Yale isn't a revered institution because the founder had slaves. Those statues represent people who went to war against the United States to protect slavery. If any of them have something to honor them for other than being an enemy combatant, I'm pretty sure their statue won't come down.


Slavery was a secondary issue as it pertains to the Civil War that was pushed by outside influences like the Jesuits, France and England and the bankers that financed them. IMHO, if the organic Constitution really represented what it claimed to be all about that was passed in 1783? Slavery should have ended the day it was ratified. The ironic thing about all of this is that we all ended up being indentured debt slaves to the bankers that own and run USA.INC. We are "chattel" and surety against the debt while it is our sweat equity/labor that moves their fiat currency.

That's nice. It has nothing to do with the subject, but that's OK.
 

Dale Smith

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Grabbing at straws there, aren't you sonny boy?


No......did yo read the link...the founder of Yale sold and murdered slaves......Robert E. Lee didn't do either....

Yale isn't a revered institution because the founder had slaves. Those statues represent people who went to war against the United States to protect slavery. If any of them have something to honor them for other than being an enemy combatant, I'm pretty sure their statue won't come down.


Slavery was a secondary issue as it pertains to the Civil War that was pushed by outside influences like the Jesuits, France and England and the bankers that financed them. IMHO, if the organic Constitution really represented what it claimed to be all about that was passed in 1783? Slavery should have ended the day it was ratified. The ironic thing about all of this is that we all ended up being indentured debt slaves to the bankers that own and run USA.INC. We are "chattel" and surety against the debt while it is our sweat equity/labor that moves their fiat currency.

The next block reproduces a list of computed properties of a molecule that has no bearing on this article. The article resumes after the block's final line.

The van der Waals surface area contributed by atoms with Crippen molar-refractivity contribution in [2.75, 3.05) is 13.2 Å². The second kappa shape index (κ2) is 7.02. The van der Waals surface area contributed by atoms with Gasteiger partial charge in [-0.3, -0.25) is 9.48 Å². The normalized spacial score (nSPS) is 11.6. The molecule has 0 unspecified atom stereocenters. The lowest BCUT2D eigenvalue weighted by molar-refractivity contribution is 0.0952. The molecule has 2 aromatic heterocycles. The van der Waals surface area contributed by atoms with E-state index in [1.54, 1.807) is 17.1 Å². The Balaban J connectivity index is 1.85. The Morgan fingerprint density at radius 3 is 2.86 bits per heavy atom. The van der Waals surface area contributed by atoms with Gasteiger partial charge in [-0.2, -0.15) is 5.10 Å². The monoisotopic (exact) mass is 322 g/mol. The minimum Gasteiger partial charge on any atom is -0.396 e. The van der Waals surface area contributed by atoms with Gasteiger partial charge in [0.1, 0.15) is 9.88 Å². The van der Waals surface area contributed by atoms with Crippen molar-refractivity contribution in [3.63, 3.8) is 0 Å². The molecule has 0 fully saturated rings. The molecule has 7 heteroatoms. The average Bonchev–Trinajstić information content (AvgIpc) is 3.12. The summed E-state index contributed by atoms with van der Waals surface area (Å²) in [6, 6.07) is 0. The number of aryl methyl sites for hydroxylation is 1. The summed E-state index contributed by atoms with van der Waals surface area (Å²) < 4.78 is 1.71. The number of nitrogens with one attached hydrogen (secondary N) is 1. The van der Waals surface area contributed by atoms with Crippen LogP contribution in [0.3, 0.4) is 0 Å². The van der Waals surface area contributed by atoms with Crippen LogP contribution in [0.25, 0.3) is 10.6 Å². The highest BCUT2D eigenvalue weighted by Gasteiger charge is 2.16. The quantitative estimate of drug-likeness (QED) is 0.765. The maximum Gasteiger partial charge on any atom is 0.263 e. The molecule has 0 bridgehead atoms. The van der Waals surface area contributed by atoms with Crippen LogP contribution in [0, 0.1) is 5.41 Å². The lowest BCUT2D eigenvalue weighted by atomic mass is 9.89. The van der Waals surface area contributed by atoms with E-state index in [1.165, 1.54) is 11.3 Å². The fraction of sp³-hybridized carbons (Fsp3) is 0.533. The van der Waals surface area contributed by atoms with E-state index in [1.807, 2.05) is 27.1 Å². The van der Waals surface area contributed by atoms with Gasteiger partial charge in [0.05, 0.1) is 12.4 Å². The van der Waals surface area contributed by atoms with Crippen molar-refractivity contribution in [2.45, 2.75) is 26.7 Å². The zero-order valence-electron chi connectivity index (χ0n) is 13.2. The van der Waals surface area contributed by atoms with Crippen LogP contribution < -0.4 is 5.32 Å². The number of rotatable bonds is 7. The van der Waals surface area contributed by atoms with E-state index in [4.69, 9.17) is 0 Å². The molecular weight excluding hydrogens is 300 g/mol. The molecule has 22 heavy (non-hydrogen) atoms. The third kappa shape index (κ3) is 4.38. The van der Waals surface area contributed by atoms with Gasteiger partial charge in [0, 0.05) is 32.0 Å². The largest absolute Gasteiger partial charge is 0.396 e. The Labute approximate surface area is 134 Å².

That's nice. It has nothing to do with the subject, but that's OK.


I was just replying to your comment of "Those statues represent people who went to war against the United States to protect slavery. If any of them have something to honor them for other than being an enemy combatant, I'm pretty sure their statue won't come down".

My contentions and that of the OP is where is the line drawn when it comes to eradicating the history of human slavery? Who decides where that line is drawn? When will the statute of Albert Pike be taken down in the public square of Washington D.C? I mean, he was one of the founders of the KKK whose power structure was based on Scottish Rite Freemasonry AND he was a confederate general. I can't believe that his statute remains in such a prominent place. I mean, why go after the little fish of what is the legacy of fighting for the institution of slavery while the biggest "fish" sits in D.C???? It's a perplexing issue to me......
 

BULLDOG

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Grabbing at straws there, aren't you sonny boy?


No......did yo read the link...the founder of Yale sold and murdered slaves......Robert E. Lee didn't do either....

Yale isn't a revered institution because the founder had slaves. Those statues represent people who went to war against the United States to protect slavery. If any of them have something to honor them for other than being an enemy combatant, I'm pretty sure their statue won't come down.